The history of early 19th century Europe is a fascinatingly turbulent and bloody one. The rivalries and relationships of the various defined states of Europe had been crystallised by the preceding Medieval and Renaissance eras. As a new age of industrialisation dawned, the technologies of the day ushered in a new period of competitive expansion as the established European countries began to vie for nothing less than domination of the entire world.
Eidos’ Imperial Glory drops the player right into the middle of this colourful and reckless period. The chief preoccupation of early 19th century was the rampaging of the brilliant upstart Napoleon, leader of a nation buoyed by recent constitutional change, the first in the continent to undergo a true and successful popular revolution. Naturally, the conflict with France becomes the central theme in the game, though the imperial destinies of all of the playable nations: Britain, Russia, France, Prussia and Austria inform its direction.
Like in many games that offer both empire macro-management and battlefield tactical modes, the gameplay in Imperial Glory is split into two distinct styles: turn based control over the broader strokes by which your Empire is created, tempered with real time control over the land and naval battles in the game, all of which are sympathetically rendered in full 3D. On land, fully interactive battle maps allow you to make best use of the terrain – you’ll gain defensive advantages if you use features like boulder fields, buildings and forests to entrench your troops. The game also features a weather system that will affect your army’s ability to fight: the sweltering plains of the Spanish Peninsular are a very different environment to the icy expanses of deepest Russia.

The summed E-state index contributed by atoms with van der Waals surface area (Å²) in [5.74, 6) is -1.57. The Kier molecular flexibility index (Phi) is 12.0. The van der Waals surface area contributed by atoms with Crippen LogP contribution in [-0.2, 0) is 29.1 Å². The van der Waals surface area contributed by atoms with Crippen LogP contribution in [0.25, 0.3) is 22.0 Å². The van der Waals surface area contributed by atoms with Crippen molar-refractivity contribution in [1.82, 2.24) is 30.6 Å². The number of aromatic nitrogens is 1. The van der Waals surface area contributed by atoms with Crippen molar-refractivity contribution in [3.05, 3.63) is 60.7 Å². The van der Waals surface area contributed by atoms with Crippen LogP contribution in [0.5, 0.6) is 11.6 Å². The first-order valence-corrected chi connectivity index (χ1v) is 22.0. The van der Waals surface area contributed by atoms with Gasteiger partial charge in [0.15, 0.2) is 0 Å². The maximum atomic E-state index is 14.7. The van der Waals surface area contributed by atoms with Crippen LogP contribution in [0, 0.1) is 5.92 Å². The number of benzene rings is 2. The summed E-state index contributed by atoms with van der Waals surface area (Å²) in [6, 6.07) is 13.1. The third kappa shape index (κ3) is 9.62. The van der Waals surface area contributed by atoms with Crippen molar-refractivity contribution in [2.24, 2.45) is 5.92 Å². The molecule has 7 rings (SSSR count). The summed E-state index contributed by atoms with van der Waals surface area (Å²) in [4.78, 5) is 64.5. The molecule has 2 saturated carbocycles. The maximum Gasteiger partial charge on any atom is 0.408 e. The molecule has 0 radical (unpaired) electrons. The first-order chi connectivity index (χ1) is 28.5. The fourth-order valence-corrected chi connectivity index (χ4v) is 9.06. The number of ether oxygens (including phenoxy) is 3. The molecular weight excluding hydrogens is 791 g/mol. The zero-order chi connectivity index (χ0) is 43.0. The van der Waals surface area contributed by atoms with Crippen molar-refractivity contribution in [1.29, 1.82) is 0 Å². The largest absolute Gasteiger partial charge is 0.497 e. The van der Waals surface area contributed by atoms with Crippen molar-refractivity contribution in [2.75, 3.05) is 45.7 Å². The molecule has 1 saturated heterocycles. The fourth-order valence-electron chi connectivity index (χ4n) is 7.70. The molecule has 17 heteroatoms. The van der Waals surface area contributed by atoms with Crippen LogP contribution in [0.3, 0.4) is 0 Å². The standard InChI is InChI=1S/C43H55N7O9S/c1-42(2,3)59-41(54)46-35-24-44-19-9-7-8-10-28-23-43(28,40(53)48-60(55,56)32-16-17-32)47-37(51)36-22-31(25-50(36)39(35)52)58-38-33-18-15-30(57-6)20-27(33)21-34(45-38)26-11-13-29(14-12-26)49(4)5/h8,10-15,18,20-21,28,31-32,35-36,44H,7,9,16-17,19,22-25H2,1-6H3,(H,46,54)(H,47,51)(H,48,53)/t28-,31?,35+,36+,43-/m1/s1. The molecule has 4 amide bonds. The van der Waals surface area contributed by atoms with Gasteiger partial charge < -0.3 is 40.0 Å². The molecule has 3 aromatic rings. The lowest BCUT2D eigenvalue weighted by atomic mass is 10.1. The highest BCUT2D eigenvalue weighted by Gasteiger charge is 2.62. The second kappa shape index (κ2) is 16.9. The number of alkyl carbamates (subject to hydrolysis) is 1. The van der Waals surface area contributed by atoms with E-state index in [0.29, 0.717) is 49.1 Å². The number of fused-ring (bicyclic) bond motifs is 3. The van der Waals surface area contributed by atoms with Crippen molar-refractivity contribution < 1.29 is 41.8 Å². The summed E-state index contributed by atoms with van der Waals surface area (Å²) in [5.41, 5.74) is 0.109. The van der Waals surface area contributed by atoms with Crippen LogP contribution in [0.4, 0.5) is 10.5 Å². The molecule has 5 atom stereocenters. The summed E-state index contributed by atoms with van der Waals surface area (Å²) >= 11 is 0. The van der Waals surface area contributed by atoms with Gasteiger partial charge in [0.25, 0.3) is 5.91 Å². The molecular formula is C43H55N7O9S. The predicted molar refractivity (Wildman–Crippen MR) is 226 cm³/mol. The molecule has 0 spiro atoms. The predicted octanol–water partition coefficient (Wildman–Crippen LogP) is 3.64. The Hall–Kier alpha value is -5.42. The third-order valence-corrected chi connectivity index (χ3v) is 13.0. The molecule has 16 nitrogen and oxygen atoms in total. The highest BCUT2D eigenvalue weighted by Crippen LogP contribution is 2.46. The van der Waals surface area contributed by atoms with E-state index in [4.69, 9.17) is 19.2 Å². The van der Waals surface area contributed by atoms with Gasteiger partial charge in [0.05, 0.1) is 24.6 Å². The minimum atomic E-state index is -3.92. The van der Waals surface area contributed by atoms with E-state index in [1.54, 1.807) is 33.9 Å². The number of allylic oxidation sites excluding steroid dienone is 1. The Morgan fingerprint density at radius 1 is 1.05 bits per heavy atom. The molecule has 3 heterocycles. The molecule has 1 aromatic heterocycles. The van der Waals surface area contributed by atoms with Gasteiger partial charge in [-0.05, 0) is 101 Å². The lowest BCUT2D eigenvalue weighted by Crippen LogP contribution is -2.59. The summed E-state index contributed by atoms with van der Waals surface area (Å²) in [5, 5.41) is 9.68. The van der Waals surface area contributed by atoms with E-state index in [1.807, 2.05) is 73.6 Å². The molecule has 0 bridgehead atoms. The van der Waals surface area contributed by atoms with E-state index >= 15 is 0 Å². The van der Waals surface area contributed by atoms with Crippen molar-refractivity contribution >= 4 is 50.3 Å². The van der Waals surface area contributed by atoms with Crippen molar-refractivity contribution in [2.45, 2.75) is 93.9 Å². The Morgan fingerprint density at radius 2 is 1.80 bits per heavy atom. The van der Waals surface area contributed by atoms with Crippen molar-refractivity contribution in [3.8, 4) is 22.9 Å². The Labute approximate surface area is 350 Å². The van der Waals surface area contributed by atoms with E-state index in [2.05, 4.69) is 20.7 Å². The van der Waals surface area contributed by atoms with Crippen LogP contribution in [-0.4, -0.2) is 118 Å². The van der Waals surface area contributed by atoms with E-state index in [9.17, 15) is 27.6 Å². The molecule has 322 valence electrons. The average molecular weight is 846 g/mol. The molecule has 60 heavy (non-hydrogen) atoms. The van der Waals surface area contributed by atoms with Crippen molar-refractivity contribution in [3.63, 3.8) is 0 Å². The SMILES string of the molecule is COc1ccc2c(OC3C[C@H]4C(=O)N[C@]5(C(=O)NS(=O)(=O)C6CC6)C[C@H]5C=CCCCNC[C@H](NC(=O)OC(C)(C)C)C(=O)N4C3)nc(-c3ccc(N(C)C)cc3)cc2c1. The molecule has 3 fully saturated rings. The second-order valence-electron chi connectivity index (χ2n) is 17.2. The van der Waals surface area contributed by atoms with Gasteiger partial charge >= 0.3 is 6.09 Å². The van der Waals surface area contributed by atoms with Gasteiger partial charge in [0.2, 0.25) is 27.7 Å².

Historically accurate weaponry, manoeuvres and tactics, which differ from nation to nation, bring you closer to the mindset and experience of your chosen people. There are sea battles too, and you can use your navy to block or facilitate trade routes and protect your interests. Engage enemy armadas with your own selection of vessels, and capture ships to reuse for your own purposes if you wish.
The management model is subtly nuanced giving you sway over war, diplomacy, politics, commerce and technology. As you expand your influence over 51 provinces and 31 maritime regions you can develop as well, with over 70 advancements to develop towards.
As you’d expect there’s a multiplayer mode available too, and you can test you and your friend’s generalship skills over internet or LAN. Consider your next move carefully: do you have what it takes to change the course of history?